What’s Wrong With My Dogwood?

October 3, 2013 | By | Comments (4)

Flowering dogwood is one of our finest native trees for blazing fall foliage. This one grows in Grumpy’s back yard. Photo: Steve Bender

Grumpy loves flowering dogwoods. He thinks that anybody who can grow them and doesn’t has a serious developmental flaw. But sometimes your beautiful dogwood suddenly doesn’t look so pretty anymore. Here are 4 common problems and what to do about them.

Problem #1 — Scorched Leaves


Leaf scorch of flowering dogwood. And it’s my tree! Photo: Steve Bender

Description: One day, your dogwood looks as happy as a Wall Street banker trading on inside information. The next, the leaves turn whitish tan, especially around the edges, and start dropping. This usually happens in mid- to late summer.

Cause: Dogwood has shallow roots and doesn’t like long periods of hot, dry weather. If it dries out even for a single day, the outermost leaves will scorch and stay that way or drop. If this isn’t severe, the tree will recover.

Solution: Put down several inches of mulch around the base of the tree (not touching the trunk). The mulch will cool the soil and help it retain moisture. Check the leaves regularly during hot, dry spells. If you see wilting leaves in morning, water the tree immediately and thoroughly.

Problem #2 — Leaf Spots


Spot anthracnose on dogwood leaf. Photo: MA Hansen, Bugwood.org

Description: Small, brownish purple spots with tan centers dot the leaves. This most often occurs to dogwoods growing under tall trees following a spell of rainy weather in summer.

Cause: Spot anthracnose is a fungal disease that targets dogwoods. It spreads via water splashing the spores from leaf to leaf. It’s more of a problem for understory trees than trees growing out in the open.

Solution: Live with it. This fungus rarely is serious enough to warrant spraying with fungicide. Its damage is mainly cosmetic.

Problem #3 — Powdery Mildew


Powdery mildew on dogwood leaves. Photo: J Hartman, Bugwood.org

Description: A whitish film spreads on leaves. Affected leaves may shrivel and drop.

Cause: Powdery mildew is a fungus. There are lots of different kinds of mildew that attack lots of different plants. This particular mildew likes dogwoods. I find it generally shows up later in the growing season, usually on the newest leaves, but I have seen it in early summer too. Like spot anthracnose, it prefers trees growing in groups under tall trees. It also likes cool, rainy weather.

Solution: If it shows up in late summer, let it go. It won’t do enough damage to hurt the tree. If it appears in early summer, consider spraying according to label directions with neem oil, horticultural oil, or Natria Disease Control.

Problem #4 — No Blooms Like These


‘Cherokee Brave’ flowering dogwood. Soon appearing in Grumpy’s front yard. Photo: waysidegardens.com

Description — Your dogwood grows just fine with lots of healthy, green leaves. Just no blooms.

Causes: The most common causes for dogwood not blooming are: not enough sun (tree grows in shade, but won’t bloom well there); tree dried out in summer and didn’t set flower buds; tree is too young to bloom; instead of being a named selection like ‘Cherokee Brave’ (above), tree is labeled just “white” or “pink” and could bloom heavily or hardly at all.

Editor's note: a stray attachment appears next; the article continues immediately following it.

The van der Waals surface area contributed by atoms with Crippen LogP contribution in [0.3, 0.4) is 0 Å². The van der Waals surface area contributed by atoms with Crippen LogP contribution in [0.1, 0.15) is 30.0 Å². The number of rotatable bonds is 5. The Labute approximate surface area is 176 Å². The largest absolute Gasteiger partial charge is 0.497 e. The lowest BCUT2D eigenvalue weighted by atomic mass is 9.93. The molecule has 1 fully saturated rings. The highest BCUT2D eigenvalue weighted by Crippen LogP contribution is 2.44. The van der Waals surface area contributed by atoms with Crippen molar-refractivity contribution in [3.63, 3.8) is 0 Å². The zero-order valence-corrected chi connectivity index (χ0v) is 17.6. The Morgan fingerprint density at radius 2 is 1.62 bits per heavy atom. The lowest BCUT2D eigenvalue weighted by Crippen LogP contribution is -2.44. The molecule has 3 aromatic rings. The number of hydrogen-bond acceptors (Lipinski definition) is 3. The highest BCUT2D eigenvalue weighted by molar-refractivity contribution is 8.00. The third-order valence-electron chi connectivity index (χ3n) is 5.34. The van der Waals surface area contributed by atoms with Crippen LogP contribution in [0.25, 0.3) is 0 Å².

Solutions: Give flowering dogwood at least a half-day of sun with light shade in the afternoon. Water tree during summer droughts. Buy named selections chosen for their outstanding displays rather than unnamed trees that could do anything.


  1. Don’t Give Up On Dogwood | Southern Living Blog

    […] More: What’s Wrong with My Dogwood […]

    March 23, 2015 at 3:13 pm
  2. Steve Bender


    Sorry about your trees. Borers can be a serious pest. As you’ve noticed, they usually attack dogwoods weakened by stress.

    October 11, 2013 at 3:20 pm
  3. Glenda

    Oklahoma. We lost 10 dogwood trees this past year. They were mature trees who had bloomed beautifully for years, watered through periods of drought. But the last prolonged drought and searing heat was doom for them, despite attempts at keeping them watered. The culprit that was the finale was the borers who hit once the trees were weak. Dogwood borers damage many trees in localized areas in a short period of time. Typically, trees will be stressed to begin with. The larvae germinate from eggs laid by moths and the young borers feed underneath the bark on the phloem and cambium tissue. Symptoms of borer infestation include reduced vigor and smaller blooms along with localized limb death. You should be able to see small holes in the bark where sawdust-like frass emerges. Dogwoods in sun get much more borer damage than dogwoods that are in shade all day. Control is difficult and the moths responsible are rarely seen. I first read about what was killing the trees in the Norman, Oklahoma newspaper .. and part of this comment came from statebystategardening.com.

    October 6, 2013 at 5:16 pm
  4. home, garden, life

    And don’t ever let dogwood seeds volunteer, as those specimens will be awful.

    October 4, 2013 at 1:46 pm

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